Songs in Their Heads: Music and Its Meaning in Children's Lives

Songs in Their Heads: Music and Its Meaning in Children's Lives

Songs in Their Heads: Music and Its Meaning in Children's Lives

Songs in Their Heads: Music and Its Meaning in Children's Lives

Synopsis

This book explores the musical interest and needs of children in their daily lives. Based upon their expressed thoughts and actual `musicking' behaviours, this text examines the songs they sing, the rythyms they make, and the roles that music plays for them. Blending standard education field experiences with ethnographic techniques, Dr. Campbell demonstrates how music is personally and socially meaningful to children and what values they place on particular musical styles, songs, and functions. He explores musical behaviours in various contextual settings, and presents in notated and narrative forms some of the `songs in their heads', balancing music learned with music `made', and intentional, purposeful music with natural musical behaviour. Songs in Their Heads is a vivid and engaging book that bridges the disciplines of music education, musicology, ethnomusicology, and folklore. Designed as a text or supplemental text in a variety of music education method courses, as well as a reference for music specialists and classroom teachers, this book will also appeal to parents interested in understanding and enhancing music making in their children.

Excerpt

I found this a fascinating book. It is about the musical culture of children. It contributes to the understanding of music education, but perhaps more properly, of musical education in the sense that it goes well beyond the concerns of formal schooling and into issues of the way in which music is transmitted, how learning takes place within the fundamental concepts and values of culture. Most important, it is an "anthropology of children's music." Following in the footsteps of John Blacking--who arguably first made the case that children are not simply musical embryos waiting to become musical adults but have a musical culture of their own, with its own musical and social rules, and with functions such as integration of person and expression of ethnicity--Patricia Campbell paints a picture of the musical culture of American children.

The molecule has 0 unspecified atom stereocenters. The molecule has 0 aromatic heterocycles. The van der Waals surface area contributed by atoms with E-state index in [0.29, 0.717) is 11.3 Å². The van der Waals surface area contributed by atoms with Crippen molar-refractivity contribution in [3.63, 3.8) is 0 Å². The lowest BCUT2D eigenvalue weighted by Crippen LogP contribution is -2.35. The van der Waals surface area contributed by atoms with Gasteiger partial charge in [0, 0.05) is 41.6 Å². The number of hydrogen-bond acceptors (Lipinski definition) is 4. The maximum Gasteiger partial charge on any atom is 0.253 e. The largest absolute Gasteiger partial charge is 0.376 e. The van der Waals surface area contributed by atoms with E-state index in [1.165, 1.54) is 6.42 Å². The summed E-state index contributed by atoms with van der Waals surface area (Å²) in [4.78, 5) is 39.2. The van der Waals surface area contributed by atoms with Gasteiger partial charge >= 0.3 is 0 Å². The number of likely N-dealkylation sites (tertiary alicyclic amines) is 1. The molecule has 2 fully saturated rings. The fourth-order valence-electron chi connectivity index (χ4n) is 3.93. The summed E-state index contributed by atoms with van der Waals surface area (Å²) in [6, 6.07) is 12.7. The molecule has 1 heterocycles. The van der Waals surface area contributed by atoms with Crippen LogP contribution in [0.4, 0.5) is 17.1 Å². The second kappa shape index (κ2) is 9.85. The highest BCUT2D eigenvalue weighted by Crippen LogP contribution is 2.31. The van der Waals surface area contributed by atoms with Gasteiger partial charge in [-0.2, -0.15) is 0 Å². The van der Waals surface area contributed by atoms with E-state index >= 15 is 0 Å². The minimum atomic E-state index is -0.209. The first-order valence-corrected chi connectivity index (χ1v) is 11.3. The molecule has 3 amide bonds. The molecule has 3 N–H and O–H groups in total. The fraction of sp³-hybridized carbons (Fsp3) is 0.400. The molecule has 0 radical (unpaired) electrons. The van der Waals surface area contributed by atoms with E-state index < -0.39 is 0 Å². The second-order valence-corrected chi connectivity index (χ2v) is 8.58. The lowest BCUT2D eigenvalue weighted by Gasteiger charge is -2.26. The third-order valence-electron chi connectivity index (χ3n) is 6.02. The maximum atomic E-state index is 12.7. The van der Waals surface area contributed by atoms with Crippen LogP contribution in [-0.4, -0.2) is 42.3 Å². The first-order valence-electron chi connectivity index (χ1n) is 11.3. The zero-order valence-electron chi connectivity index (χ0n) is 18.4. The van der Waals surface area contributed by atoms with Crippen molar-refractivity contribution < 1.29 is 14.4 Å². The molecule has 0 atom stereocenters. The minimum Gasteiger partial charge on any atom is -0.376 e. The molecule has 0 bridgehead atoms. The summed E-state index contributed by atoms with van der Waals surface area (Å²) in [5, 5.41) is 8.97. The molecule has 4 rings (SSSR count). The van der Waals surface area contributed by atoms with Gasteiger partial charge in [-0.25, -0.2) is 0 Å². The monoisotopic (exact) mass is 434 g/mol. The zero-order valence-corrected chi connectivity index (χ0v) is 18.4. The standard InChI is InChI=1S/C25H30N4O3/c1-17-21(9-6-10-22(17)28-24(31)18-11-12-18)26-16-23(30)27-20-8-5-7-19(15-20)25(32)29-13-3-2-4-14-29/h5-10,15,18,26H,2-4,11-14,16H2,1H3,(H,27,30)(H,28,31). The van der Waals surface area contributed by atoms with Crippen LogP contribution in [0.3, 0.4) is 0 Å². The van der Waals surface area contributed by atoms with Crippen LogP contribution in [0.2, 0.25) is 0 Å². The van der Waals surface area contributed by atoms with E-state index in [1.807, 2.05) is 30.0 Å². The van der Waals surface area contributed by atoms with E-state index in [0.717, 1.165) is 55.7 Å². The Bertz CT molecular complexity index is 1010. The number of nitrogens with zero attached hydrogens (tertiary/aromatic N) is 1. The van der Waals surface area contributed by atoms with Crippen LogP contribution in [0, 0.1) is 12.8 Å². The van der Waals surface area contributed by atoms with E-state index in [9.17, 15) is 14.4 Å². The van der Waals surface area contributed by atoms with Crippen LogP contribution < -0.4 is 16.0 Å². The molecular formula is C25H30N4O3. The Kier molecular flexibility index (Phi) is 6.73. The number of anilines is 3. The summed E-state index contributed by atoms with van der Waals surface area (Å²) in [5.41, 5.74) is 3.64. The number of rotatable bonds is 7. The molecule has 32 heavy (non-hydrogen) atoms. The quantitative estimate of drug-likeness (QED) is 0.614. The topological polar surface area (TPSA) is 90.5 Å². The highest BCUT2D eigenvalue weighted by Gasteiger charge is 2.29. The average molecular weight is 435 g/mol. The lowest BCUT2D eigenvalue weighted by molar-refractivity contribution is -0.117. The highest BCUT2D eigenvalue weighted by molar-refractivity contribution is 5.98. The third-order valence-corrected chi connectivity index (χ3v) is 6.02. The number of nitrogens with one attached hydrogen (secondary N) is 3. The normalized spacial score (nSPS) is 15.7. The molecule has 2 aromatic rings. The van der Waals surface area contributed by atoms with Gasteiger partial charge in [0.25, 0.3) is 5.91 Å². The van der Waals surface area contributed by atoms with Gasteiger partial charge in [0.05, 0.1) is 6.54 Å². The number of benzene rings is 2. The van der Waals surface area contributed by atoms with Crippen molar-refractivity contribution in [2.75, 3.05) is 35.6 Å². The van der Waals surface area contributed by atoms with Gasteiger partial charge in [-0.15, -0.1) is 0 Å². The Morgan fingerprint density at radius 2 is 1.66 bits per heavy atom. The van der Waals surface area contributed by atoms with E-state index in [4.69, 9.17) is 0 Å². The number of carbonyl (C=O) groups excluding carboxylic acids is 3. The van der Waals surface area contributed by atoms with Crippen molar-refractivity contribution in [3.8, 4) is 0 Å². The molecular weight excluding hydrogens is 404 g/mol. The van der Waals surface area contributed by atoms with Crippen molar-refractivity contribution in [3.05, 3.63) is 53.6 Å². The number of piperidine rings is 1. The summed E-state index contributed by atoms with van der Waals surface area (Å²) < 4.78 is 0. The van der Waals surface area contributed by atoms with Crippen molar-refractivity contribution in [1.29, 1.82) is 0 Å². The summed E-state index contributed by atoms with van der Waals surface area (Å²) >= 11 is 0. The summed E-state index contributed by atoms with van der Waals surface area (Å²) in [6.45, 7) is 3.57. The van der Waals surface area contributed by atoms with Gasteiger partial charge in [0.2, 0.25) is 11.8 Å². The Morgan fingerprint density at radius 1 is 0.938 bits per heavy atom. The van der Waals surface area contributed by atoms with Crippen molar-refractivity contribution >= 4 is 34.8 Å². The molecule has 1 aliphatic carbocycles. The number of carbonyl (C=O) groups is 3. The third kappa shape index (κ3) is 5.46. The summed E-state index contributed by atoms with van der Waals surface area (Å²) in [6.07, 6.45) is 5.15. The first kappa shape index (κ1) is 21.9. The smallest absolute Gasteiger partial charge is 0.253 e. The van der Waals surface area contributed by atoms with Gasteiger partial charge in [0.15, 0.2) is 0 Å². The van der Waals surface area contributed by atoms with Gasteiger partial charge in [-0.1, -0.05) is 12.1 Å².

Using the methods of musical ethnography developed by ethnomusicologists, the first two sections of Songs in Their Heads present the author as participant- observer: first as the careful describer of children's uses of music as they play, and then as the initiator of conversations in which children reveal their ideas about music. These children, American but from a great variety of ethnic, cultural, and economic backgrounds, turn out to be amazingly sophisticated and thoughtful in their understanding of music as sound and as culture. Presented in a lively and colorful way, they are the heroes of this book.

Alternating with the pure though engagingly written observations, Campbell comments and reflects on what she observes, referring frequently to a large body of literature from education, systematic musicology, anthropology, and particularly ethnomusicology, making comparisons with African, Asian, Australian, and other . . .

Search by... Author
Show... All Results Primary Sources Peer-reviewed

Oops!

An unknown error has occurred. Please click the button below to reload the page. If the problem persists, please try again in a little while.